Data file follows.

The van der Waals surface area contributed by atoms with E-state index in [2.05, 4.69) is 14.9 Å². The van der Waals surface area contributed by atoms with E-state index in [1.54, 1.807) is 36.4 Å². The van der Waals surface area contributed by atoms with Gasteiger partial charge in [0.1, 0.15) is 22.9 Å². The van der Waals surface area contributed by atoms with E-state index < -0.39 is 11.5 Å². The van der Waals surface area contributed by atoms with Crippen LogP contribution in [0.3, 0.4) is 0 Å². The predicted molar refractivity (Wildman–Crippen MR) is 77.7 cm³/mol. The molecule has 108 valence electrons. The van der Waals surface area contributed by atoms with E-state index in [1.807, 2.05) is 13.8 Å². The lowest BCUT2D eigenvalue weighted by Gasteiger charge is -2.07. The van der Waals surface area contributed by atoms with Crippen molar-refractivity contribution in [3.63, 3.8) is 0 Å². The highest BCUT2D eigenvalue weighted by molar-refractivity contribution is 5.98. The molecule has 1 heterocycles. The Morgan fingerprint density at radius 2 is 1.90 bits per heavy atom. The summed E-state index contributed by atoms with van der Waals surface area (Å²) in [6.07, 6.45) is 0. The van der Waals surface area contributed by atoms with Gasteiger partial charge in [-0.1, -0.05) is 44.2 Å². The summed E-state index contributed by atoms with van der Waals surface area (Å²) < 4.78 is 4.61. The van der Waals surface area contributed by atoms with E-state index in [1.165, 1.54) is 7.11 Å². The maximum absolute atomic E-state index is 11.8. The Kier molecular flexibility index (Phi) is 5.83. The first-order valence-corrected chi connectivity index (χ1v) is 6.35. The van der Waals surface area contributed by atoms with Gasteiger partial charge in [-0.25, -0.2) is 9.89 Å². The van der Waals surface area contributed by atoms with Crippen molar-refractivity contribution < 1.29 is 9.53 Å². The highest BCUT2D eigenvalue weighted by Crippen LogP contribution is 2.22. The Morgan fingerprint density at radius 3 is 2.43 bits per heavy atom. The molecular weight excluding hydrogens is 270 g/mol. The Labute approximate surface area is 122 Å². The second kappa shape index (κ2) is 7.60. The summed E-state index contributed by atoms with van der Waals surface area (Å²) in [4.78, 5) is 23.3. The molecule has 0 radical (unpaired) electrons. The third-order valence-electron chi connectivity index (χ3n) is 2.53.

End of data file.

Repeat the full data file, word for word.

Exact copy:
The van der Waals surface area contributed by atoms with E-state index in [2.05, 4.69) is 14.9 Å². The van der Waals surface area contributed by atoms with E-state index in [1.54, 1.807) is 36.4 Å². The van der Waals surface area contributed by atoms with Gasteiger partial charge in [0.1, 0.15) is 22.9 Å². The van der Waals surface area contributed by atoms with E-state index < -0.39 is 11.5 Å². The van der Waals surface area contributed by atoms with Crippen LogP contribution in [0.3, 0.4) is 0 Å². The predicted molar refractivity (Wildman–Crippen MR) is 77.7 cm³/mol. The molecule has 108 valence electrons. The van der Waals surface area contributed by atoms with E-state index in [1.807, 2.05) is 13.8 Å². The lowest BCUT2D eigenvalue weighted by Gasteiger charge is -2.07. The van der Waals surface area contributed by atoms with Crippen molar-refractivity contribution in [3.63, 3.8) is 0 Å². The highest BCUT2D eigenvalue weighted by molar-refractivity contribution is 5.98. The molecule has 1 heterocycles. The Morgan fingerprint density at radius 2 is 1.90 bits per heavy atom. The summed E-state index contributed by atoms with van der Waals surface area (Å²) in [6.07, 6.45) is 0. The van der Waals surface area contributed by atoms with Gasteiger partial charge in [-0.1, -0.05) is 44.2 Å². The summed E-state index contributed by atoms with van der Waals surface area (Å²) < 4.78 is 4.61. The van der Waals surface area contributed by atoms with E-state index in [1.165, 1.54) is 7.11 Å². The maximum absolute atomic E-state index is 11.8. The Kier molecular flexibility index (Phi) is 5.83. The first-order valence-corrected chi connectivity index (χ1v) is 6.35. The van der Waals surface area contributed by atoms with Gasteiger partial charge in [-0.25, -0.2) is 9.89 Å². The van der Waals surface area contributed by atoms with Crippen molar-refractivity contribution < 1.29 is 9.53 Å². The highest BCUT2D eigenvalue weighted by Crippen LogP contribution is 2.22. The Morgan fingerprint density at radius 3 is 2.43 bits per heavy atom. The molecular weight excluding hydrogens is 270 g/mol. The Labute approximate surface area is 122 Å². The second kappa shape index (κ2) is 7.60. The summed E-state index contributed by atoms with van der Waals surface area (Å²) in [4.78, 5) is 23.3. The molecule has 0 radical (unpaired) electrons. The third-order valence-electron chi connectivity index (χ3n) is 2.53.